Tuesday, September 09, 2014

PMFA Reader Wants To Know: "Why Are Ferrara Brothers Being Allowed To Take Over The Public Place Site?"

Photo courtesy of Carroll Gardens/ Gowanus resident.
Taken from 9th Street subway station
The former Citizens Gas Works plant as seen from Smith Street
Ferrara Brothers Concrete plant as seen from 5th Street and the Gowanus Canal
Ferrara Brothers concrete trucks
More trucks have recently appeared and taken up more space on the site.
Near Huntington Street.
This part of the MGP site is privately held. National Grid has installed coal tar recovery wells.
Here is a question that a local resident just sent to me in an email a few days ago:
"Why are Ferrara Bros being allowed to take over the Public Place site? Aren't we trying to do a cleanup here?"
The question was accompanied by the photo above,  which shows the site as seen from the 9th Street subway station.

I have asked myself the same thing every time I walk past the site bound by Smith, Huntington and Fifth Streets and the Gowanus Canal. Indeed, in the past one or two years, the concrete company seems to have expanded operations on the site by moving more and more trucks in.
Why should that matter? Because, as the resident mentioned, the heavily polluted land needs to be remediated.

Here is some background:
The approximately 8.4 acre site was the home of the former Citizens Gas Light Company's 12th Ward Gas Work Plant, where coal and petroleum products were turned into flammable gas. The gas was used for cooking, lighting, heating and commercial purposes in the surrounding neighborhoods.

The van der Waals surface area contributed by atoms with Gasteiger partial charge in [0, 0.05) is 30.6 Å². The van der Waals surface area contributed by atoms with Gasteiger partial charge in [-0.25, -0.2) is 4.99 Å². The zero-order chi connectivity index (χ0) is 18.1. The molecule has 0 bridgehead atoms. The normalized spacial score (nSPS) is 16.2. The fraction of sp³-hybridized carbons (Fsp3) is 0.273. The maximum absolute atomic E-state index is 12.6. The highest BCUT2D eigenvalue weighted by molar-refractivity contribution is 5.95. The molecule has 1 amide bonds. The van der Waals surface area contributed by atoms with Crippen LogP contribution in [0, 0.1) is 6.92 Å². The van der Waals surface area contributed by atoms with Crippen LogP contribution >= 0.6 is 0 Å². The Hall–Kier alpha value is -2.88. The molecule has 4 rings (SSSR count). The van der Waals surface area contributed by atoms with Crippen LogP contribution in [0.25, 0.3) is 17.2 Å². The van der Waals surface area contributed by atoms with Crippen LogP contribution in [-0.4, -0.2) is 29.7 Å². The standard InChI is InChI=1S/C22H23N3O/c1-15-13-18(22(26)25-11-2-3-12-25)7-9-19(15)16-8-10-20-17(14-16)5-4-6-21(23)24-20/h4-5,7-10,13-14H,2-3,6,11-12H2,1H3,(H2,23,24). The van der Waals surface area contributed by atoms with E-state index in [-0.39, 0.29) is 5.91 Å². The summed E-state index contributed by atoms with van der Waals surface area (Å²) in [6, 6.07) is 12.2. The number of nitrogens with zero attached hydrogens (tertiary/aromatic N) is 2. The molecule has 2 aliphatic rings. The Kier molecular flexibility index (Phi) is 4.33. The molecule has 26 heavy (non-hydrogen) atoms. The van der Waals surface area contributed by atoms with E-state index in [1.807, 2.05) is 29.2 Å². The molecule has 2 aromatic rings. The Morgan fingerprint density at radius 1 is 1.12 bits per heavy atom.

Unfortunately, one of the by-products of this gasification process is coal tar, a black viscous liquid, which is harmful to the environment. Coal tar has been found at depths of 150 feet on the site.
The Citizens Gas Works plant was decommissioned in 1958.  The responsibility for the clean-up falls on National Grid, which has entered into a Voluntary Cleanup Agreement with the NYS Department of Environmental Conservation (NYSDEC).

Since some of the coal tar has also been found to ooze from the site into the adjacent Gowanus Canal, the US Environmental Protection Agency, which declared the canal a Superfund site in 2010, is also involved.  EPA has named National Grid a Potential Responsible Party [PRP] which means that the company will contribute to the Gowanus Canal clean-up.

The City of New York acquired ownership of Lots 1 and 100 of the former MGP site through a condemnation proceeding in 1975.  That land is known in the community as "Public Place". The other parcels are privately owned.
Ferrara Brothers Concrete has been operating on lot 100 near 5h Street  since the early 1970's. The company rents the land under a month-to month lease agreement with New York City.  

There has been talk of Ferrara Brothers relocating since at least 2007. Obviously, the City has continued leasing the lot to them.
Why then, one may ask,  has Ferrara Brothers been allowed to expand on the site, since this has forced National Grid and the EPA to perform their remedial investigations around the concrete trucks.